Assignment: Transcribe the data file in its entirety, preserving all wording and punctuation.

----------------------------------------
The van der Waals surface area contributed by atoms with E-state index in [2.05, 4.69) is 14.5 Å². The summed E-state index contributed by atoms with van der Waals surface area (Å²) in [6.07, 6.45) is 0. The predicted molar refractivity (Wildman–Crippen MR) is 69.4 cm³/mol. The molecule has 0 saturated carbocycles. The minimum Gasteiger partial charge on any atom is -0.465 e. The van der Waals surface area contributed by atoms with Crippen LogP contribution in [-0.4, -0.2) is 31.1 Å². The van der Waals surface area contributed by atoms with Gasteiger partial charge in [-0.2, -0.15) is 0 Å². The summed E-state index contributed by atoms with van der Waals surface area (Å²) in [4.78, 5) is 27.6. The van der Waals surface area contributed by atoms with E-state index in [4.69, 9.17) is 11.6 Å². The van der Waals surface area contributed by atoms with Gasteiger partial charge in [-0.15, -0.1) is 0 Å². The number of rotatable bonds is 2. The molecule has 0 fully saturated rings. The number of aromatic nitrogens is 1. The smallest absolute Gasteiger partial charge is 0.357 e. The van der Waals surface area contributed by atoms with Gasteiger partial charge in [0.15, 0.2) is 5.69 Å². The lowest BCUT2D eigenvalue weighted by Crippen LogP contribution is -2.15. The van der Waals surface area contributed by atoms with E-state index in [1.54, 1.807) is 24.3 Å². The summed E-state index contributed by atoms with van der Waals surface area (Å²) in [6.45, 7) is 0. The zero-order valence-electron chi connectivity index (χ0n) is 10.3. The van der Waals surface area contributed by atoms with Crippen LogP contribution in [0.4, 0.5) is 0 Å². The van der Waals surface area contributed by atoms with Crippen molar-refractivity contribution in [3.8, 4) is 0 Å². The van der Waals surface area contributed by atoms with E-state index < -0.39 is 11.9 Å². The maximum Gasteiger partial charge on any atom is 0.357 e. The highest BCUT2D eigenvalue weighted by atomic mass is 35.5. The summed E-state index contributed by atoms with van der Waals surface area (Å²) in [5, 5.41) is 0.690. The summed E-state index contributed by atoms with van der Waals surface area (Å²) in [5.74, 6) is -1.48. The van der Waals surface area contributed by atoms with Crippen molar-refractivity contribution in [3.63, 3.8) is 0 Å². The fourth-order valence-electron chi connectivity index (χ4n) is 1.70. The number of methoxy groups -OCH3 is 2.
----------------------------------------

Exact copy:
The van der Waals surface area contributed by atoms with E-state index in [2.05, 4.69) is 14.5 Å². The summed E-state index contributed by atoms with van der Waals surface area (Å²) in [6.07, 6.45) is 0. The predicted molar refractivity (Wildman–Crippen MR) is 69.4 cm³/mol. The molecule has 0 saturated carbocycles. The minimum Gasteiger partial charge on any atom is -0.465 e. The van der Waals surface area contributed by atoms with Crippen LogP contribution in [-0.4, -0.2) is 31.1 Å². The van der Waals surface area contributed by atoms with Gasteiger partial charge in [-0.2, -0.15) is 0 Å². The summed E-state index contributed by atoms with van der Waals surface area (Å²) in [4.78, 5) is 27.6. The van der Waals surface area contributed by atoms with E-state index in [4.69, 9.17) is 11.6 Å². The van der Waals surface area contributed by atoms with Gasteiger partial charge in [-0.15, -0.1) is 0 Å². The number of rotatable bonds is 2. The molecule has 0 fully saturated rings. The number of aromatic nitrogens is 1. The smallest absolute Gasteiger partial charge is 0.357 e. The van der Waals surface area contributed by atoms with Gasteiger partial charge in [0.15, 0.2) is 5.69 Å². The lowest BCUT2D eigenvalue weighted by Crippen LogP contribution is -2.15. The van der Waals surface area contributed by atoms with E-state index in [1.54, 1.807) is 24.3 Å². The summed E-state index contributed by atoms with van der Waals surface area (Å²) in [6.45, 7) is 0. The zero-order valence-electron chi connectivity index (χ0n) is 10.3. The van der Waals surface area contributed by atoms with Crippen LogP contribution in [0.4, 0.5) is 0 Å². The van der Waals surface area contributed by atoms with Crippen molar-refractivity contribution in [3.8, 4) is 0 Å². The van der Waals surface area contributed by atoms with E-state index < -0.39 is 11.9 Å². The maximum Gasteiger partial charge on any atom is 0.357 e. The highest BCUT2D eigenvalue weighted by atomic mass is 35.5. The summed E-state index contributed by atoms with van der Waals surface area (Å²) in [5, 5.41) is 0.690. The summed E-state index contributed by atoms with van der Waals surface area (Å²) in [5.74, 6) is -1.48. The van der Waals surface area contributed by atoms with Crippen molar-refractivity contribution in [3.63, 3.8) is 0 Å². The fourth-order valence-electron chi connectivity index (χ4n) is 1.70. The number of methoxy groups -OCH3 is 2.